Volunteer and earn a free stay at any Sage hotel

Volunteer one day to a registered 501C3 nonprofit organization and your next stay at a Sage Hospitality property could be free. The hotel group is offering a limited number of free rooms at each of its 53 hotels around the country to those who can verify – with a signed letter from the organization – that they have donated eight or more hours of their time to charity.

Under the “Give a Day, Get a Night” promotion, those who miss out on the complimentary stay will still get 50% off the published room rate. Volunteer hours must be completed by December 18, 2009, and the promotion ends on December 20. Complimentary rooms must be booked 48 hours prior to arrival and taxes still apply. A guest is only allowed one free stay at each Sage hotel for the duration of the promotion.

That’s not the only deal Sage is offering. Heroes (active and retired military personnel and first responders) and educators (active and retired teachers and school administrators) also receive 50% off their stays through the end of the year.

JetBlue, United jump on Twitter for cheap tix

JetBlue and United Airlines are pushing the first taste of cheap fares out on Twitter. They hope to use what USA Today calls the “uber-trendy form of messaging” to push seats on flights that may have vacant seats prior to wheels-up. After deals appear, they don’t always stick around long. JetBlue’s first “Cheep” (a variation on “tweet”) offered a $9 one-way fare from JFK to Nantucket. The model that’s emerging puts JetBlue’s fare tweets out on Monday mornings and offers around eight hours to act on them.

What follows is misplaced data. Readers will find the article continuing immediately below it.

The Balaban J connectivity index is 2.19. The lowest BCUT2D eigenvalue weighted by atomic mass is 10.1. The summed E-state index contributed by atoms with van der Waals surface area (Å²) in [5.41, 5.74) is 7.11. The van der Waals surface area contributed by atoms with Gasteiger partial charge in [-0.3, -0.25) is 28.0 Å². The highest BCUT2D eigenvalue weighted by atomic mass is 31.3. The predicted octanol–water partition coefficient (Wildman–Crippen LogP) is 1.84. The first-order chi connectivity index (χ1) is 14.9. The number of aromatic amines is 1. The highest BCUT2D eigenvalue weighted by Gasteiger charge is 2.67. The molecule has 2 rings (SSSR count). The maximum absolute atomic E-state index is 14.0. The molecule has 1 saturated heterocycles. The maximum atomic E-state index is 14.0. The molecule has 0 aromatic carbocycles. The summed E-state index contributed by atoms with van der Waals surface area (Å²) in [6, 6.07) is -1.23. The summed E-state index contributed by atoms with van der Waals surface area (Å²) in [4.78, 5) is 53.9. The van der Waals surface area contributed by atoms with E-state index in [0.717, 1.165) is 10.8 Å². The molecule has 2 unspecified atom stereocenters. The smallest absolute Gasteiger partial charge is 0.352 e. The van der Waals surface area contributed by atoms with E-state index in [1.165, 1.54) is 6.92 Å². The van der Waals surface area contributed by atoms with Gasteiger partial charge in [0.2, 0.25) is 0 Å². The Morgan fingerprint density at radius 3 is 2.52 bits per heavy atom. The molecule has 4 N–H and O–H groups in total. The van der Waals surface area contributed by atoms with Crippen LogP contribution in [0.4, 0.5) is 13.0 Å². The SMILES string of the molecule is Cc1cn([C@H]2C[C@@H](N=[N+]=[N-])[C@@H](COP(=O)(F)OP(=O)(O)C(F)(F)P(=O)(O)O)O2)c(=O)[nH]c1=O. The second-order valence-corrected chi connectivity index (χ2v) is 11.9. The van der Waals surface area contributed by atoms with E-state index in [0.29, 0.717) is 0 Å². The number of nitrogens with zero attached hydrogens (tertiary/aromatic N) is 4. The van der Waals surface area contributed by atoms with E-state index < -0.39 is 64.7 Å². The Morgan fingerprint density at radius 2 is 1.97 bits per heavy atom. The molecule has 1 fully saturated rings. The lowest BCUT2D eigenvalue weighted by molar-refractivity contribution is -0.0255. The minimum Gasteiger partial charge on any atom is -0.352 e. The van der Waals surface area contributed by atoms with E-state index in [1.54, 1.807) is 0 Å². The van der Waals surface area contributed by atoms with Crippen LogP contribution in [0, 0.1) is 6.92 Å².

United Airlines has had its “twares” in action since May, and the element of surprise is a factor. The discounts can be released without warning, and there’s no discernable schedule. The deals can live for as little as two hours, forcing Twitter-using travelers to act fast.

EasyJet survival guide: six simple steps

The name is seductive: EasyJet. This low-cost airline boasts occasional fares of below €10 (one way) and can get you almost anywhere in Europe. What’s not to love? Of course, entering the experience, you know deep down that there has to be some unpleasantness involved, but you accept that as a condition for cheap travel. After all, you’re only inconvenienced for a few hours at the most – it’s not like you’re crossing the Atlantic. These are short, easy flights that would be called “regional” back home.

Nonetheless, the whole gig can be an absolute drag.

The most difficult part of the EasyJet excursion is the rush of the crowd … which you’ll endure more than once. At some point, the line at the gate descends into chaos, as boarding “zones” decompose from a single line to several crowds of travelers jockeying for position. Then, the bus from the gate to the airport is little more than a cattle car and sets the scene for another crowded push in which any semblance of order is but a wish. By the time you get to your seat, aisle, window or middle no longer matters. You’re just happy that the uncertainty (as well as the shoving) is finished.